The Chunum Temple, Mt. Chiri, Korea (Chôsen Chiizan Sen’in-ji), from the series Views of Korea, Continued (Zoku Chôsen fûkei).
Originally published in 1940, this is a lifetime edition printed by Watanabe Shozaburo but missing the “6mm seal” which would identify it as a 1946-57 printing; missing this seal is rare but not unheard of.
The image is an everyday scene of women working in the courtyard of a Korean community. The women’s white garments are the brightest focus, and our eyes are led there by the diagonal composition. We see to the right a firepit and hanging pots, perhaps for a communal kitchen. This image, and others like it, were likely done with government support during the war partially as propaganda.
The Woodblock Print
This woodblock printing by Kawase Hasui is a lifetime printing but missing the typical 6mm publishing seal. A lovely impression, but a bit unevenly trimmed in the margins. A light backing has been applied to the print.
About the Artist
One of the most sought-after Japanese printmakers, and perhaps the most recognizable shin-hanga landscape artist. Kawase Hasui (川瀬巴水, 1883-1957) was born to a textile dealer as the first son. His uncle was Kanagaki Robun, a famous playwright. A pupil of Kaburaki Kiyokata who gave him the go of “Hasui”. Afterwards, he got to know Watanabe Shozaburo, then had a chance to see “Omi Hakkei” created by Ito Shinsui from the same school as his, which brought about an interest in the woodblock printing. In 1918, he released three pieces of “Shiobara” from Watanabe Printshop, afterwards, produced a number of landscape prints throughout his life and is considered one of the greats of the Shin Hanga art movement in Japanese woodblock printing.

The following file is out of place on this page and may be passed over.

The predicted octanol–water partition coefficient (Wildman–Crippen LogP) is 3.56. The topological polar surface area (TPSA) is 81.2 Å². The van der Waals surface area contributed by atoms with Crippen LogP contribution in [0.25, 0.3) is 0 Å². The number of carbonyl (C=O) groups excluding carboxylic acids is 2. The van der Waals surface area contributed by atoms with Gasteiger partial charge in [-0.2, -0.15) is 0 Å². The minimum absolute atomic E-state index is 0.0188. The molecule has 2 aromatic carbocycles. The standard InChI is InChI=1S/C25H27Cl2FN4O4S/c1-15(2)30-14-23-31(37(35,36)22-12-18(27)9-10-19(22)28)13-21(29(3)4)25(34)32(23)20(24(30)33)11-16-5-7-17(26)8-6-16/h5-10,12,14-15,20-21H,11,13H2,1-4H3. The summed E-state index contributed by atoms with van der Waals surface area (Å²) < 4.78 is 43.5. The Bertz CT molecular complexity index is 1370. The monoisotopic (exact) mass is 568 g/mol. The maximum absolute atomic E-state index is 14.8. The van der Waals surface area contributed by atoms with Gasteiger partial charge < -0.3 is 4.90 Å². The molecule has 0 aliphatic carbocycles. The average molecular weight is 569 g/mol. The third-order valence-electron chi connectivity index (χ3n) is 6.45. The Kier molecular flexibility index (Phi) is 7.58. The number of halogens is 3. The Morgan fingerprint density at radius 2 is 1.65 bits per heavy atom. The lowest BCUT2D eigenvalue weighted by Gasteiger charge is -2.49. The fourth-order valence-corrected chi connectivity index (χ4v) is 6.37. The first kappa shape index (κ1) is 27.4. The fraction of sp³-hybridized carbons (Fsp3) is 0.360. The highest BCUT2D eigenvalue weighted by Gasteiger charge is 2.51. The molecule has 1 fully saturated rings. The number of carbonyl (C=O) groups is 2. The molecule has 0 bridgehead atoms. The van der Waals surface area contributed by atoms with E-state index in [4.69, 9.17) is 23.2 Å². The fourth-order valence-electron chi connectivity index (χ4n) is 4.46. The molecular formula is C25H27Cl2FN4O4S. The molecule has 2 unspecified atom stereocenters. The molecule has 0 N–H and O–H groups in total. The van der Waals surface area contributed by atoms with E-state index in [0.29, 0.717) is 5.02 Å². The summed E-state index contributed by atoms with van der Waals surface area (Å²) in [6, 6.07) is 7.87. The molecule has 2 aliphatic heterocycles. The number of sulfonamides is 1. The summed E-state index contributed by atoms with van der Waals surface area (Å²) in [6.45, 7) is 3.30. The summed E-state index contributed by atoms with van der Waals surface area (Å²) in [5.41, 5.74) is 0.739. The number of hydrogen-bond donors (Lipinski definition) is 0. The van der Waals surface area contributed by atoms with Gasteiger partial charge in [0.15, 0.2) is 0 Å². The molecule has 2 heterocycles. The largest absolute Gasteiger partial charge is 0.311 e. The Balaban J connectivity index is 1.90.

Notes when buying: Hasui woodblocks were printed and reprinted both during his lifetime and post-mortem. When evaluating a Hasui woodblock, it is important to look carefully at the publisher seal, which will give a rough approximation for when the print in question was published, which can then be compared to when that print was originally published. Learn more about recognizing Watanabe-published editions here.